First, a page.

Mental health issues have become a serious health issue in recent years. It’s no secret that mental health has been on the rise in recent years, particularly in the last few years. In spite of the fact that eating disorders were already the second most lethal mental illness behind opioid abuse prior to the pandemic, they surged in Covid. Eating disorders among adolescents, in particular, increased. According to Forbes, the phone line to the National Eating Disorder Association increased forty percent in the course of the pandemic after analyzing the admissions data from eighty hospitals. That increase in phone calls, in addition to their own experience, has inspired ARISE Co-Founders to get involved with the venture.

The San Francisco digital health startup raised four million dollars in seed funding last week to officially launch. Amanda Dombra and John Joe, the founders of their new company, which provides comprehensive virtual care for people with eating issues, worked in the digital health business beforehand. They both struggled with eating problems in the past and received treatment, which they want to make accessible to other people. They say that current eating disorder treatment is inadequate in addressing the issues. John believes that “it is not just about the food and the body,” but treatment should address the systemic issues that cause eating problems.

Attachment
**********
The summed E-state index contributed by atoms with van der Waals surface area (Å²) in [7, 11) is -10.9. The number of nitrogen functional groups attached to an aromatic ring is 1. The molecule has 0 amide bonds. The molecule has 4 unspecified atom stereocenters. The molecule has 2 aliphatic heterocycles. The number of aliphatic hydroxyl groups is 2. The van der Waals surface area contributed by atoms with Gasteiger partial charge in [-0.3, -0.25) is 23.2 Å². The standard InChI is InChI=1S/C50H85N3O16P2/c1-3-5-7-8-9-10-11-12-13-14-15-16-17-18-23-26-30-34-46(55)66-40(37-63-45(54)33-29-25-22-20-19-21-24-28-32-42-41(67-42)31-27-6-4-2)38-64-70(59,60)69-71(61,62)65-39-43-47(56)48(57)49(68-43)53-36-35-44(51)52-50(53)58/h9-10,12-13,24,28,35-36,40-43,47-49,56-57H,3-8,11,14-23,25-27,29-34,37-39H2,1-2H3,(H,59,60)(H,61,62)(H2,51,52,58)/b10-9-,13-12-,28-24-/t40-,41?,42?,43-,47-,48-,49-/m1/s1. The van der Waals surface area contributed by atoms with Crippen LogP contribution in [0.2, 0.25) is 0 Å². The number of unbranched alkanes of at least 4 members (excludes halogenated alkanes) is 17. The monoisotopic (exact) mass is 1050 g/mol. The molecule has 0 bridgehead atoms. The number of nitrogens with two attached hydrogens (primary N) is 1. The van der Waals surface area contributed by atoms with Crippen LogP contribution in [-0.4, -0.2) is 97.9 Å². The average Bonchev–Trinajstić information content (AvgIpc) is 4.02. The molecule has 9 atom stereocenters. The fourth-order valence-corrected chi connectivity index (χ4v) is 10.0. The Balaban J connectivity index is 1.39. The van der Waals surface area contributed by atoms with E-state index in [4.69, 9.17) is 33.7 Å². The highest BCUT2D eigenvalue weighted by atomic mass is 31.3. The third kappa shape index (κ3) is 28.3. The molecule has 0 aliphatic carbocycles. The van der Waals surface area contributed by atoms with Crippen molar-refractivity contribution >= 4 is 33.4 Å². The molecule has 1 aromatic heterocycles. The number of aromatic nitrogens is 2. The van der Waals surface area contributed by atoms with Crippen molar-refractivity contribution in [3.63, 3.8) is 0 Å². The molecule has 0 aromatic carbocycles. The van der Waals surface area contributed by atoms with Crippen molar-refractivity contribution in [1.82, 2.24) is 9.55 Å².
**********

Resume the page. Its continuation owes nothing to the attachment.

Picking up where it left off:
Instead of assigning responsibility to individuals, ARISE joins the ever-growing group of virtual mental health companies. EQUIP is one such company that focuses on eating disorders. It is a virtual mental health platform that has already raised $75 million. The patient is matched with a physician, a therapist, a dietitian, a peer mentor, and a family mentor in five-person teams. EQUIP is currently available in 40 states and has raised $70 million in investment capital. It is expected to expand to all 50 states. Although ARISE and EQUIP seek to simplify individuals’ lives, they will both have to deal with the reality that they are virtual healthcare companies.

​​Mental health start Cerebral is currently being investigated by the Federal trade Commission in connection with its advertising and marketing tactics. Virtual therapy services like BetterHelp are being scrutinized in Capitol Hill for potential privacy violations, as Mental Health start Cerebral provides a wide range of online therapy options. According to TechCrunch, digital health companies are sometimes subject to regulatory gray areas. Despite this, both EQUIP and ARISE are attempting to fill a crucial mental health niche.

What do you think of those digital health companies? Let us know down in the comments.